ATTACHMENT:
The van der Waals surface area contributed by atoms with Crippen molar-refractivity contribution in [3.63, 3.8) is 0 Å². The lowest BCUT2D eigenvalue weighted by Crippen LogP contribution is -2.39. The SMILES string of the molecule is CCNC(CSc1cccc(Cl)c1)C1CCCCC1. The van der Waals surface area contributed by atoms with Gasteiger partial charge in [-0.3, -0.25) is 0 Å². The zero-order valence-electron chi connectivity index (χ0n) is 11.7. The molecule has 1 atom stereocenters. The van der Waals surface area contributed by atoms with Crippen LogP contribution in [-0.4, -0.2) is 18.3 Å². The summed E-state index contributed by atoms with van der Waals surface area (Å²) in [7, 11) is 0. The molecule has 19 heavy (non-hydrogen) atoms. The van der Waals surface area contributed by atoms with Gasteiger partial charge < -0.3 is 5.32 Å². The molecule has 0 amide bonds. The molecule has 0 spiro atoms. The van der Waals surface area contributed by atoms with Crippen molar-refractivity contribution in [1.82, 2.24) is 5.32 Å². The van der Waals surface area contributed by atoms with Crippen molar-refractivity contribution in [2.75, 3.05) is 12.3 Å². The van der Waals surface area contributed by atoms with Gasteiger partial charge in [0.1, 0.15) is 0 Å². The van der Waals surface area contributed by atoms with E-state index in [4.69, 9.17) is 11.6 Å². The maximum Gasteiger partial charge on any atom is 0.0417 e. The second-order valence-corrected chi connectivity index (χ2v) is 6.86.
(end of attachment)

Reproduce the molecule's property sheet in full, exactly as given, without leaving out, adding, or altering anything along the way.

The van der Waals surface area contributed by atoms with Crippen molar-refractivity contribution in [3.63, 3.8) is 0 Å². The lowest BCUT2D eigenvalue weighted by Crippen LogP contribution is -2.39. The SMILES string of the molecule is CCNC(CSc1cccc(Cl)c1)C1CCCCC1. The van der Waals surface area contributed by atoms with Gasteiger partial charge in [-0.3, -0.25) is 0 Å². The zero-order valence-electron chi connectivity index (χ0n) is 11.7. The molecule has 1 atom stereocenters. The van der Waals surface area contributed by atoms with Crippen LogP contribution in [-0.4, -0.2) is 18.3 Å². The summed E-state index contributed by atoms with van der Waals surface area (Å²) in [7, 11) is 0. The molecule has 19 heavy (non-hydrogen) atoms. The van der Waals surface area contributed by atoms with Gasteiger partial charge < -0.3 is 5.32 Å². The molecule has 0 amide bonds. The molecule has 0 spiro atoms. The van der Waals surface area contributed by atoms with Crippen molar-refractivity contribution in [1.82, 2.24) is 5.32 Å². The van der Waals surface area contributed by atoms with Crippen molar-refractivity contribution in [2.75, 3.05) is 12.3 Å². The van der Waals surface area contributed by atoms with Gasteiger partial charge in [0.1, 0.15) is 0 Å². The van der Waals surface area contributed by atoms with E-state index in [4.69, 9.17) is 11.6 Å². The maximum Gasteiger partial charge on any atom is 0.0417 e. The second-order valence-corrected chi connectivity index (χ2v) is 6.86.